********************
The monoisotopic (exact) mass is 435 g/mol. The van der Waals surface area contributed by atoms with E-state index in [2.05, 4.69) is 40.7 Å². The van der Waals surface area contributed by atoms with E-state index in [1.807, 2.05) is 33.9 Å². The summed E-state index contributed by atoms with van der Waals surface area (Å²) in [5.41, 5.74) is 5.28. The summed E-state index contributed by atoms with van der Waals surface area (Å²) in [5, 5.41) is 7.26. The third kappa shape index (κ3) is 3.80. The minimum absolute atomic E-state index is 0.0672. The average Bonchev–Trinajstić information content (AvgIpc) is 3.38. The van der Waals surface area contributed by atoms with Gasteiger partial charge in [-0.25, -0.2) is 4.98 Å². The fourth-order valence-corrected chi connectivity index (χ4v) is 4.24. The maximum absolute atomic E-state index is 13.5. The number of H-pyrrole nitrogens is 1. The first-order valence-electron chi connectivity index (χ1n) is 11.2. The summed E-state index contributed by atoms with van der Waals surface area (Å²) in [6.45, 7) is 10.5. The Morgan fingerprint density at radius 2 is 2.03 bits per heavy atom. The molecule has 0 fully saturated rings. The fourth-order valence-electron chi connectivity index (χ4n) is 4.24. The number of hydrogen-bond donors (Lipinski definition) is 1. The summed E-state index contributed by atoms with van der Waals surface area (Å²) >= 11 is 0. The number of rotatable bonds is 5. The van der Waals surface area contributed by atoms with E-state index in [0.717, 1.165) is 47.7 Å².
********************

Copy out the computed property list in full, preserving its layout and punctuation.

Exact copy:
The monoisotopic (exact) mass is 435 g/mol. The van der Waals surface area contributed by atoms with E-state index in [2.05, 4.69) is 40.7 Å². The van der Waals surface area contributed by atoms with E-state index in [1.807, 2.05) is 33.9 Å². The summed E-state index contributed by atoms with van der Waals surface area (Å²) in [5.41, 5.74) is 5.28. The summed E-state index contributed by atoms with van der Waals surface area (Å²) in [5, 5.41) is 7.26. The third kappa shape index (κ3) is 3.80. The minimum absolute atomic E-state index is 0.0672. The average Bonchev–Trinajstić information content (AvgIpc) is 3.38. The van der Waals surface area contributed by atoms with Gasteiger partial charge in [-0.25, -0.2) is 4.98 Å². The fourth-order valence-corrected chi connectivity index (χ4v) is 4.24. The maximum absolute atomic E-state index is 13.5. The number of H-pyrrole nitrogens is 1. The first-order valence-electron chi connectivity index (χ1n) is 11.2. The summed E-state index contributed by atoms with van der Waals surface area (Å²) in [6.45, 7) is 10.5. The Morgan fingerprint density at radius 2 is 2.03 bits per heavy atom. The molecule has 0 fully saturated rings. The fourth-order valence-electron chi connectivity index (χ4n) is 4.24. The number of hydrogen-bond donors (Lipinski definition) is 1. The summed E-state index contributed by atoms with van der Waals surface area (Å²) >= 11 is 0. The number of rotatable bonds is 5. The van der Waals surface area contributed by atoms with E-state index in [0.717, 1.165) is 47.7 Å².